A Philippine Human Rights NGO providing Psychosocial Services and Rehabilitation to Internally Displaced Persons and Survivors of Torture and Organized Violence.

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Court orders mass release of political detainees after 5 years in jail

Ninety six detainees charged with political offense gained their freedom after nearly five years of imprisonment from the Security Intensive Care Area 2 in Camp Bagong Diwa in Bicutan on  May 28, 2018. The Regional Trial Court Branch 158 in Pasig City ordered their release after they agreed to a plea bargaining agreement that lowered their charge of rebellion to being accessories to sedition.  

It was the biggest number of political detainees to be released since former President Corazon Aquino declared a general amnesty for those charged with politically-related crimes following the ouster of the Marcos dictatorship in 1986.

The detainees were implicated in the so called Zamboanga Siege in 2013 where soldiers battled fighters of the Moro National Liberation Front (MNLF) who marched to Zamboanga City to ask the government to fully implement the terms of the peace agreement it signed in 1996. Most of them are farmers and fishers from the islands of Sulu and Basilan;   One of them is a  woman.  

Their freedom came two days before lawmakers approved the Bangsamoro Basic Law that provides, among others, for the creation of a Bangsamoro Government in provinces, towns, and villages  populated mostly by the Moro people in Mindanao.  .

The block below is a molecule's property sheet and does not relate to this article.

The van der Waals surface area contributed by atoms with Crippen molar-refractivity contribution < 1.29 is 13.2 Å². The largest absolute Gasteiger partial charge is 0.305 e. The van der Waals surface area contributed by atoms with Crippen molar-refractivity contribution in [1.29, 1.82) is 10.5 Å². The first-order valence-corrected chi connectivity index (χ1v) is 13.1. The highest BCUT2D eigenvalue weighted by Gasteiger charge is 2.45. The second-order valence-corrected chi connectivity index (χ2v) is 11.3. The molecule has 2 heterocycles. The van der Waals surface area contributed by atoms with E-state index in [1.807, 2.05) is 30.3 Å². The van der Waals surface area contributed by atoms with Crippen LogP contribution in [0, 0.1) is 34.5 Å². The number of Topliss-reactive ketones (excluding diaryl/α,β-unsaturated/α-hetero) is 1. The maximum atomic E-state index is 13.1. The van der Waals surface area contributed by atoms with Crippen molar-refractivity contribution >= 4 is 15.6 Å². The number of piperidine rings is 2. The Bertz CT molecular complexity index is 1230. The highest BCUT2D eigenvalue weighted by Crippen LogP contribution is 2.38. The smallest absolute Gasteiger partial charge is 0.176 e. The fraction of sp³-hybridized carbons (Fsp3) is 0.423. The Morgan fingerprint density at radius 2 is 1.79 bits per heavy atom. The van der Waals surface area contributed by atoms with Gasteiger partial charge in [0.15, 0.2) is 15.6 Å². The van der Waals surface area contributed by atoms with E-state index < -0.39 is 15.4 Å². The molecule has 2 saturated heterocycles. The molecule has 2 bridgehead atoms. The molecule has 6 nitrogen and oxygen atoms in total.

The jail authorities turned over the detainees to the Regional Human Rights Commission (RHRC) which facilitated their release in collaboration with private legal counsels, public attorneys,  and state prosecutors. They went back to Western Mindanao and Sulu aboard a C130 aircraft  provided by the Philippine Air Force (PAF). 

More than 100 political detainees who were not covered by the plea bargaining agreement were left behind in SICA 2, according to RHRC.

The RHRC partnered with Balay Rehabilitation Center and SICA 2 jail officers in checking on the medical conditions of the detainees before they went back to their respective places of origin.  They also held a psycho-legal session with the inmates before they were set free.

Eighty nine of the detainees disclosed that they were either beaten up, blindfolded, hands tied behind their back, kicked at, or hit by blunt objects upon their arrest and during interrogation. Balay said that the alleged torture victims may seek assistance from the Department of Social Welfare and Development (DSWD) under its PagHILOM program as provided for under the Anti-Torture act of 2009.